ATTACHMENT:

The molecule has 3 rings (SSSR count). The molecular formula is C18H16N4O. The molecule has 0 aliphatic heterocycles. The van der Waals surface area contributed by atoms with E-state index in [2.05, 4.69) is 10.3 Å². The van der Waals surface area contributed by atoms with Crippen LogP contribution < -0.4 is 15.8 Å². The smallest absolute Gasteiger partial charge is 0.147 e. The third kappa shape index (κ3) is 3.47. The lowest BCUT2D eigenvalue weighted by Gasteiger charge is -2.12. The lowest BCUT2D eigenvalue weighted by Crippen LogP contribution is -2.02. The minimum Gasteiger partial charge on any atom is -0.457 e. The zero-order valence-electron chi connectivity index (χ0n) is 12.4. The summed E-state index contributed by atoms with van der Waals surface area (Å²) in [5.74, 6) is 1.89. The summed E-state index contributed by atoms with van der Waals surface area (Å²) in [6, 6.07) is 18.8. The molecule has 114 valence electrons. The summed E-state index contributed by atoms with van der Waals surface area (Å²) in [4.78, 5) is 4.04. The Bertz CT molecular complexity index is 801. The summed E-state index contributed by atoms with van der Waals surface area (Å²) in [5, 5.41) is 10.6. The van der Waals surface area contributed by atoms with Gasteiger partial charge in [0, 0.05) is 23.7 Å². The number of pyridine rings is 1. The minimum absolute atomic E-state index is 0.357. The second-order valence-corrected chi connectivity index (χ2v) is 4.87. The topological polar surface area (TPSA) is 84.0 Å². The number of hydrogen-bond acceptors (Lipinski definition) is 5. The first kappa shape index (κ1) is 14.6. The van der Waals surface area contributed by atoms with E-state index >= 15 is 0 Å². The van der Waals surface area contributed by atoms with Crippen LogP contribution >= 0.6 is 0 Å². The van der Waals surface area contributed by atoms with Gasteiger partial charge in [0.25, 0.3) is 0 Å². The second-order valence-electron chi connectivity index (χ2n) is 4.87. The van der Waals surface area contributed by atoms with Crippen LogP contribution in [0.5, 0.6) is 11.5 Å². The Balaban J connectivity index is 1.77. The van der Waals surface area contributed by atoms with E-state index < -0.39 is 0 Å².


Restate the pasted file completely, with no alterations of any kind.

The molecule has 3 rings (SSSR count). The molecular formula is C18H16N4O. The molecule has 0 aliphatic heterocycles. The van der Waals surface area contributed by atoms with E-state index in [2.05, 4.69) is 10.3 Å². The van der Waals surface area contributed by atoms with Crippen LogP contribution < -0.4 is 15.8 Å². The smallest absolute Gasteiger partial charge is 0.147 e. The third kappa shape index (κ3) is 3.47. The lowest BCUT2D eigenvalue weighted by Gasteiger charge is -2.12. The lowest BCUT2D eigenvalue weighted by Crippen LogP contribution is -2.02. The minimum Gasteiger partial charge on any atom is -0.457 e. The zero-order valence-electron chi connectivity index (χ0n) is 12.4. The summed E-state index contributed by atoms with van der Waals surface area (Å²) in [5.74, 6) is 1.89. The summed E-state index contributed by atoms with van der Waals surface area (Å²) in [6, 6.07) is 18.8. The molecule has 114 valence electrons. The summed E-state index contributed by atoms with van der Waals surface area (Å²) in [4.78, 5) is 4.04. The Bertz CT molecular complexity index is 801. The summed E-state index contributed by atoms with van der Waals surface area (Å²) in [5, 5.41) is 10.6. The van der Waals surface area contributed by atoms with Gasteiger partial charge in [0, 0.05) is 23.7 Å². The number of pyridine rings is 1. The minimum absolute atomic E-state index is 0.357. The second-order valence-corrected chi connectivity index (χ2v) is 4.87. The topological polar surface area (TPSA) is 84.0 Å². The number of hydrogen-bond acceptors (Lipinski definition) is 5. The first kappa shape index (κ1) is 14.6. The van der Waals surface area contributed by atoms with E-state index >= 15 is 0 Å². The van der Waals surface area contributed by atoms with Crippen LogP contribution >= 0.6 is 0 Å². The van der Waals surface area contributed by atoms with Gasteiger partial charge in [0.25, 0.3) is 0 Å². The second-order valence-electron chi connectivity index (χ2n) is 4.87. The van der Waals surface area contributed by atoms with Crippen LogP contribution in [0.5, 0.6) is 11.5 Å². The Balaban J connectivity index is 1.77. The van der Waals surface area contributed by atoms with E-state index < -0.39 is 0 Å².